I’m pathologically independent. Ok, I made that up, but sometimes I need to ask for help and don’t. The most I come up with is some passive-aggressive statement like “Mommy can’t do five things at once.” Not that I don’t try. Sometimes I succeed. Sometimes I cry in the shower and eat copious amounts of chocolate. More often, I feel overwhelmed and lose my shit. I seldom ask for help.
About Kathryn Hively
- I started Just BE Parenting as a way to cope with the anxiety of balancing work, motherhood, and the impulse to write. That’s right, I’m not a parenting expert. I, my kids, and my family are perfectly flawed in MANY ways. As a parent, I’m trying to let go of perfection and just BE the best mother I can for my kids. The ‘B’ and ‘E’ in Just BE Parenting also represents the first letters of my children’s names. What works for me and my family may not work for you and yours. That’s ok! Even if we’re not the same, I hope you’ll find something relatable here.
Posts by this author
Before I became a SAHM, I never felt the need to escape motherhood on a daily basis. I understand how ungrateful that sounds. I can’t imagine the agony of wanting children and not having them—or losing them. I also know firsthand the pain of leaving your kids at daycare when you’d rather be their primary…
It took a letter to a bishop and a mountain of paperwork to marry my husband. He’s Catholic; I’m Methodist. Both are Christian religions, so I’m hesitant to even call us an interfaith family, but you would be surprised how different we are. Years ago, I would have had to convert to be married “in…
Being an introvert during the holidays is a veritable hell. Forget the obligatory office parties and family gatherings, I fear most the packed aisles and endless checkout lines. True, I could just buy everything online and hope for the best. (I can’t begin to express my love for Amazon Prime). Sometimes online shopping works, sometimes the “huge” stuffed animal you buy your niece looks like a pencil topper when it arrives (if it arrives at all), and you’re left scrambling for a present on Christmas Eve.
I may loathe crowds (ok, people in general), but I adore my friends and family and take pride in finding thoughtful gifts each year. I’m also really cheap…not in a Here’s a roll of toilet paper, Merry Christmas way, but in a I want to give my loved ones the best presents I can without blowing my budget kind of way. If I know exactly what I want, online shopping is a snap. However, I’m often inspired by things I see in person, which means I have to venture into the world.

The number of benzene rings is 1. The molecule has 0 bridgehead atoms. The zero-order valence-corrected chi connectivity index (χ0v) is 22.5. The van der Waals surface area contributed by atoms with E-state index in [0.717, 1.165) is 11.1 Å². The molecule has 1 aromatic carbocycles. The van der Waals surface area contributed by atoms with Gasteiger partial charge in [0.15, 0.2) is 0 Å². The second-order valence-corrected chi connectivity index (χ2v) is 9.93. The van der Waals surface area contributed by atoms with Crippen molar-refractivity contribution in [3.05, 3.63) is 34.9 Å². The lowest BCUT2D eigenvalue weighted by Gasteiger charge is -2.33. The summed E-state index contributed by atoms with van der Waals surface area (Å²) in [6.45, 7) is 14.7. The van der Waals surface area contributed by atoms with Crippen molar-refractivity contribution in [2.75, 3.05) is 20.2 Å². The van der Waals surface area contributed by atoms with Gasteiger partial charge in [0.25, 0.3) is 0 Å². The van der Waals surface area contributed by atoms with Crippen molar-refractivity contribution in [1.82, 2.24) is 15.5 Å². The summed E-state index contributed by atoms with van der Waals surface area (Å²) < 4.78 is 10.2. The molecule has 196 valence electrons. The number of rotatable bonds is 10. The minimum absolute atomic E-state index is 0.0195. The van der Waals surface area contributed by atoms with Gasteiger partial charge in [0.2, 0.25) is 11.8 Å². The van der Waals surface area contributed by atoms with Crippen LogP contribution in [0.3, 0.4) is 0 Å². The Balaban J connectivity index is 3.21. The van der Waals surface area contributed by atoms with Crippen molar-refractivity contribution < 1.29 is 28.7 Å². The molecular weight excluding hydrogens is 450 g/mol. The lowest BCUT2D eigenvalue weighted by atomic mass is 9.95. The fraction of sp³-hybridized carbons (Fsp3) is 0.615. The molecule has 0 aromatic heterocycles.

I’m not a nice person when I’m rushed or crowded and nothing kills my holiday spirit faster than road raging my way to a strip mall to circle a full parking lot like a vulture. Holiday shopping during the holidays often makes me feel more like a lemming or frantic slug than an elf. So, after years of buying gifts for an extensive and diverse group, I’ve assembled the following Cheap Introvert’s Guide to Holiday Shopping in the Real World:
My four-year old loves making herself burp—mouth-gaping, deep-bellied belches that would impress a locker room of teenagers. She smiles after each one, basking in her skill mastery, as she waits for me, her Southern-raised mama, to react with an eye roll, a grimace, or, in moments of sheer exasperation, a shouted “Stop that!” Dr. Catherine…
2). When He Realized His Perfect Child Wasn’t Perfect
Like most adults in my age bracket (and younger), nearly everything I know about smart phones, the internet, social media, and my digital footprint is self-taught. My brother and I sometimes help our parents through the complexities of modern tech—like strong passwords and wireless routers. My mother bought her first smartphone in 2016, and while she enjoys having instant access to the weather, she still refuses to buy anything online.
I imagine parents at the turn of the 20th century had the same hesitation with automobiles. They probably watched their children puttering along in their “horseless buggies”, flabbergasted.
Just imagine, an entire generation taught themselves to drive. The equivalent can be said for Millennials who came of age when everyone was learning to use social media and handheld devices. In most cases, the younger generation taught their parents. No one ever explained to these young adults how posting a keg-stand pic freshman year could hurt their job search after graduation.
We all know those parents.
Their perfect offspring never tantrums, learned to read before Kindergarten, kicks a soccer ball better than Beckham, and has artistic skills to rival Picasso.
You stand beside the swing set, nodding your head as they gush about their child’s seemingly inhuman accomplishments. If you’re nicer than me, you’re thrilled that such a talented individual will lead the next generation. If not, your internal monologue goes something like this: Your kid is eating boogers. Right now
Apart from what I’ve witnessed at playgrounds, birthday parties, and Thanksgiving dinners, the Mommy Wars rage in my mind. I returned to work only six weeks after my oldest daughter was born and the struggle, the crippling indecisiveness to stay in the workforce or stay at home has remained a constant for seven years.
Many children face invisible challenges. From behavioral issues to physical impairments, the path these kids travel to reach developmental milestones requires immense effort — often by the entire family.
So yes, that is my daughter crying to be rescued from the second rung of a ladder. That is me running to her. But she is brave in ways others cannot see, and I am challenging her in ways they cannot comprehend.